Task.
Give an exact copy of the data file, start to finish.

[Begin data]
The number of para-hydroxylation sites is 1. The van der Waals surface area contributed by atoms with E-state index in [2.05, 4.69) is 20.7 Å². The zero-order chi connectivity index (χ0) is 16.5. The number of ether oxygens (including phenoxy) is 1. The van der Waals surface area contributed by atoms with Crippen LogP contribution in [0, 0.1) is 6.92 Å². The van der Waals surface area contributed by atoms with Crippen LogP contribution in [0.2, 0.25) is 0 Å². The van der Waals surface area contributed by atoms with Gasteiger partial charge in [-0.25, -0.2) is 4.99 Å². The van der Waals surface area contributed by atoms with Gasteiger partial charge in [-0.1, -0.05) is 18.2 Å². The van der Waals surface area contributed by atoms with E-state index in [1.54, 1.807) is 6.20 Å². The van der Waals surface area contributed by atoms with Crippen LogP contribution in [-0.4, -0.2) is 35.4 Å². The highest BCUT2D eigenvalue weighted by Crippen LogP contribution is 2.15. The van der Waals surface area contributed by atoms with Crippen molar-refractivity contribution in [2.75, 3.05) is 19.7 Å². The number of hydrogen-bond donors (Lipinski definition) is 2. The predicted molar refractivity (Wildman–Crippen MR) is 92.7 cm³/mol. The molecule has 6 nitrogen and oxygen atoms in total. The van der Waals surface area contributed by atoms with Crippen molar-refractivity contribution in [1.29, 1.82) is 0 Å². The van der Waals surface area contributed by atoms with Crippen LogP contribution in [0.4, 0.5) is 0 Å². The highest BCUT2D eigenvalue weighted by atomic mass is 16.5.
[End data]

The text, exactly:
The number of para-hydroxylation sites is 1. The van der Waals surface area contributed by atoms with E-state index in [2.05, 4.69) is 20.7 Å². The zero-order chi connectivity index (χ0) is 16.5. The number of ether oxygens (including phenoxy) is 1. The van der Waals surface area contributed by atoms with Crippen LogP contribution in [0, 0.1) is 6.92 Å². The van der Waals surface area contributed by atoms with Crippen LogP contribution in [0.2, 0.25) is 0 Å². The van der Waals surface area contributed by atoms with Gasteiger partial charge in [-0.25, -0.2) is 4.99 Å². The van der Waals surface area contributed by atoms with Gasteiger partial charge in [-0.1, -0.05) is 18.2 Å². The van der Waals surface area contributed by atoms with E-state index in [1.54, 1.807) is 6.20 Å². The van der Waals surface area contributed by atoms with Crippen LogP contribution in [-0.4, -0.2) is 35.4 Å². The highest BCUT2D eigenvalue weighted by Crippen LogP contribution is 2.15. The van der Waals surface area contributed by atoms with Crippen molar-refractivity contribution in [2.75, 3.05) is 19.7 Å². The number of hydrogen-bond donors (Lipinski definition) is 2. The predicted molar refractivity (Wildman–Crippen MR) is 92.7 cm³/mol. The molecule has 6 nitrogen and oxygen atoms in total. The van der Waals surface area contributed by atoms with Crippen molar-refractivity contribution in [1.29, 1.82) is 0 Å². The van der Waals surface area contributed by atoms with Crippen LogP contribution in [0.4, 0.5) is 0 Å². The highest BCUT2D eigenvalue weighted by atomic mass is 16.5.